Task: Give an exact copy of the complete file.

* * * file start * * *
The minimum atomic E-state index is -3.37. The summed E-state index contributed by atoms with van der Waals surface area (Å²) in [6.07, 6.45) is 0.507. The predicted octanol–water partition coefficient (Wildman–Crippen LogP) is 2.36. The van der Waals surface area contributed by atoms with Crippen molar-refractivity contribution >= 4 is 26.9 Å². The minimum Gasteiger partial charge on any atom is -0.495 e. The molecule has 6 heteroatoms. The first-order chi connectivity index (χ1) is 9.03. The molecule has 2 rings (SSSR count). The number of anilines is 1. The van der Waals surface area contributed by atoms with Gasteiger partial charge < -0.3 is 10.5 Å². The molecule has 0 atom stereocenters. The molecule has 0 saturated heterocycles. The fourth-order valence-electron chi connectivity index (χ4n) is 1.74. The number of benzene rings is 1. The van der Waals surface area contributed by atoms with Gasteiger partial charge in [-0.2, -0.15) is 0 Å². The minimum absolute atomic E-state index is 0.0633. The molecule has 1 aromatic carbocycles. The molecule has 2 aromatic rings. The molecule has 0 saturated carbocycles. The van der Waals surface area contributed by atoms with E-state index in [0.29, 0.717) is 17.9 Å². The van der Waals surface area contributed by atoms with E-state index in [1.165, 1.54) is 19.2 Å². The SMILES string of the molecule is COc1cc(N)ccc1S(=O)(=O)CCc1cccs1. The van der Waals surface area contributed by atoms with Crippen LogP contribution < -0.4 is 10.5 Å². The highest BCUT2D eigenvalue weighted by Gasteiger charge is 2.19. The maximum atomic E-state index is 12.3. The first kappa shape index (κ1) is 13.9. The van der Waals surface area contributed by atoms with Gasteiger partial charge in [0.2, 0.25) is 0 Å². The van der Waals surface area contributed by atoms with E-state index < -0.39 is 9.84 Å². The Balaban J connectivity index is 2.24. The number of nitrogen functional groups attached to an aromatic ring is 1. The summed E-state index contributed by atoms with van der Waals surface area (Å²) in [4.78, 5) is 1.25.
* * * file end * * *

The minimum atomic E-state index is -3.37. The summed E-state index contributed by atoms with van der Waals surface area (Å²) in [6.07, 6.45) is 0.507. The predicted octanol–water partition coefficient (Wildman–Crippen LogP) is 2.36. The van der Waals surface area contributed by atoms with Crippen molar-refractivity contribution >= 4 is 26.9 Å². The minimum Gasteiger partial charge on any atom is -0.495 e. The molecule has 6 heteroatoms. The first-order chi connectivity index (χ1) is 9.03. The molecule has 2 rings (SSSR count). The number of anilines is 1. The van der Waals surface area contributed by atoms with Gasteiger partial charge < -0.3 is 10.5 Å². The molecule has 0 atom stereocenters. The molecule has 0 saturated heterocycles. The fourth-order valence-electron chi connectivity index (χ4n) is 1.74. The number of benzene rings is 1. The van der Waals surface area contributed by atoms with Gasteiger partial charge in [-0.2, -0.15) is 0 Å². The minimum absolute atomic E-state index is 0.0633. The molecule has 1 aromatic carbocycles. The molecule has 2 aromatic rings. The molecule has 0 saturated carbocycles. The van der Waals surface area contributed by atoms with E-state index in [0.29, 0.717) is 17.9 Å². The van der Waals surface area contributed by atoms with E-state index in [1.165, 1.54) is 19.2 Å². The SMILES string of the molecule is COc1cc(N)ccc1S(=O)(=O)CCc1cccs1. The van der Waals surface area contributed by atoms with Crippen LogP contribution < -0.4 is 10.5 Å². The highest BCUT2D eigenvalue weighted by Gasteiger charge is 2.19. The maximum atomic E-state index is 12.3. The first kappa shape index (κ1) is 13.9. The van der Waals surface area contributed by atoms with Gasteiger partial charge in [0.2, 0.25) is 0 Å². The van der Waals surface area contributed by atoms with E-state index < -0.39 is 9.84 Å². The Balaban J connectivity index is 2.24. The number of nitrogen functional groups attached to an aromatic ring is 1. The summed E-state index contributed by atoms with van der Waals surface area (Å²) in [4.78, 5) is 1.25.